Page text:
“Do you know what my wife usually orders?” I asked at the Oak Grove Coffeehouse this morning. I wanted to bring her a surprise. Kris stops there once or twice a week, but I don’t go in very often. I don’t like coffee. I guess I should know what Kris orders (since she orders the same thing every time), but I don’t. I was hoping I wouldn’t have to guess.

Jason, the owner, thought for a moment. “She orders a medium latte extra-hot,” he said.

“Who’s your wife?” asked the kid behind the counter.

“Her name’s Kris,” I said. “Long red hair. Works for the crime lab.”

“Oh, Kris,” he said. “I love Kris.”

“Yeah,” said Jason. “CSI Milwaukie.” Everybody laughed.

“Do you want anything?” the kid asked as he took my money. The coffee was $2.75, but I left $1.25 for a tip.

“Nah,” I said. “I don’t like coffee. Besides, I just walked up the the grocery store, and I have donuts and chocolate milk in my bag.”

I love this sort of thing. I love local businesses owned by community members. (I bumped into Jason a couple of weeks ago as he was leaving his home to go to the coffee shop. I was walking down the hill as he was walking out his driveway to go up the hill.) This is the precisely the sort of thing I want to support over shops like Starbucks, etc.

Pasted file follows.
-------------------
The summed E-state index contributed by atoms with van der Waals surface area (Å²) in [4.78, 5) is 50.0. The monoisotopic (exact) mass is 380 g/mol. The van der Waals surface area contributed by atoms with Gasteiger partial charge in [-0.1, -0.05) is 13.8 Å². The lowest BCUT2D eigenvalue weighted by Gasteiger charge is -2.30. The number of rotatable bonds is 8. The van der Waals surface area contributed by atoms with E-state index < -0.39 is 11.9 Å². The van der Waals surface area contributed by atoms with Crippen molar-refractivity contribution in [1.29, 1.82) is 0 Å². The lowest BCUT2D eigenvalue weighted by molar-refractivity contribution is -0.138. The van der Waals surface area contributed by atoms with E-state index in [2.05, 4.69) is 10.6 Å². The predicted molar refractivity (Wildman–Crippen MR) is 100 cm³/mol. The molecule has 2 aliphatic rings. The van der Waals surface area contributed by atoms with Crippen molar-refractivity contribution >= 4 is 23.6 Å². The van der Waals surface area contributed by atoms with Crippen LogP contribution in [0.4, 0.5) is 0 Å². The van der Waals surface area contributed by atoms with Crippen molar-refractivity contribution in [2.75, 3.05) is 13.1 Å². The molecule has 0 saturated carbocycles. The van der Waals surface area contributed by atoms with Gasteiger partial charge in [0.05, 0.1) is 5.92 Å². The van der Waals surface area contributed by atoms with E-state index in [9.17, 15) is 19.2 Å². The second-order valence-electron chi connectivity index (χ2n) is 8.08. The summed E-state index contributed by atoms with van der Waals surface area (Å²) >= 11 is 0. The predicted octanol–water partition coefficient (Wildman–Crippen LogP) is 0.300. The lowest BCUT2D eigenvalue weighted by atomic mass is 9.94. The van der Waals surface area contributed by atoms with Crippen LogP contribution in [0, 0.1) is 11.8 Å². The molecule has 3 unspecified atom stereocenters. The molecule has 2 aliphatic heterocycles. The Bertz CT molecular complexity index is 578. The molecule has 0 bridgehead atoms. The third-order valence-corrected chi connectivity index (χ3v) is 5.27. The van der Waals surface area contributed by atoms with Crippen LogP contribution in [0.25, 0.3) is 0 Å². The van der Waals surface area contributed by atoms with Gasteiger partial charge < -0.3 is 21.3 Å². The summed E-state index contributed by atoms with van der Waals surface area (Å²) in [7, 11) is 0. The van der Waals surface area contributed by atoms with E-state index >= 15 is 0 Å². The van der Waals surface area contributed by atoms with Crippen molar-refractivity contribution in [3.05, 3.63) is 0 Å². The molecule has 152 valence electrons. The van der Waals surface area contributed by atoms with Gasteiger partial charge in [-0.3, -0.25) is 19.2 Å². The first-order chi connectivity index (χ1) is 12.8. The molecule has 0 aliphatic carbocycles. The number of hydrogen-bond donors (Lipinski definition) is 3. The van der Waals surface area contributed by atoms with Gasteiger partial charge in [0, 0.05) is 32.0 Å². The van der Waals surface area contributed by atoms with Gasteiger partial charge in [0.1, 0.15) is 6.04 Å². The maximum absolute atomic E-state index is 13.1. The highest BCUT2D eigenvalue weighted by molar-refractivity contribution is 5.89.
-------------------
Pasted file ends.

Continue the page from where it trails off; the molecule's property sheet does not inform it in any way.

And yet I rarely frequent the Oak Grove Coffeehouse myself. As I said, I don’t like coffee. I’m not a fan of their hot chocolate. It’s vastly superior to Starbuck’s hot chocolate (which basically tastes like muddy water), but it’s still made the same way: add some chocolate syrup to milk and heat.

All the same, I could be giving the shop some of my trade. At lunch, they serve sandwiches. Also, they have a few breakfast croissants every morning. And they carry Mexican Coke. I’ll bet they have bottled water, too. It’s important to me that Jason and his family are able to make a profit from their shop, yet I don’t do much myself to support them. In fact, I’m sort of a drain on their income.

Today, for example, as I was walking out the door, Jason stopped me and gave me a lemon pastry. “Take it,” he said.

“Are you sure?” I asked.

“Yes,” he said. “It’s from yesterday, and I’ll just have to throw it out if you don’t take it.” Jason’s given me stuff in the past, including free drinks. I’m grateful for this, but I feel bad. I want to be adding to his income, not taking away from it.

I guess maybe I should make a point of eating lunch at the Oak Grove Coffeehouse once each week. I wonder what sort of sandwiches they have…

Addendum: Kris and I had lunch with Susan this afternoon, and she pointed out that I forgot to end the story. “Were they right?” she asked. “Did they get Kris’ drink order correct?” Indeed they did. Kris orders a medium extra-hot latte.

5 Replies to “In Praise of Local Business”

  1. mac says:

    ixnay on the onutsday!

  2. jammer(six) says: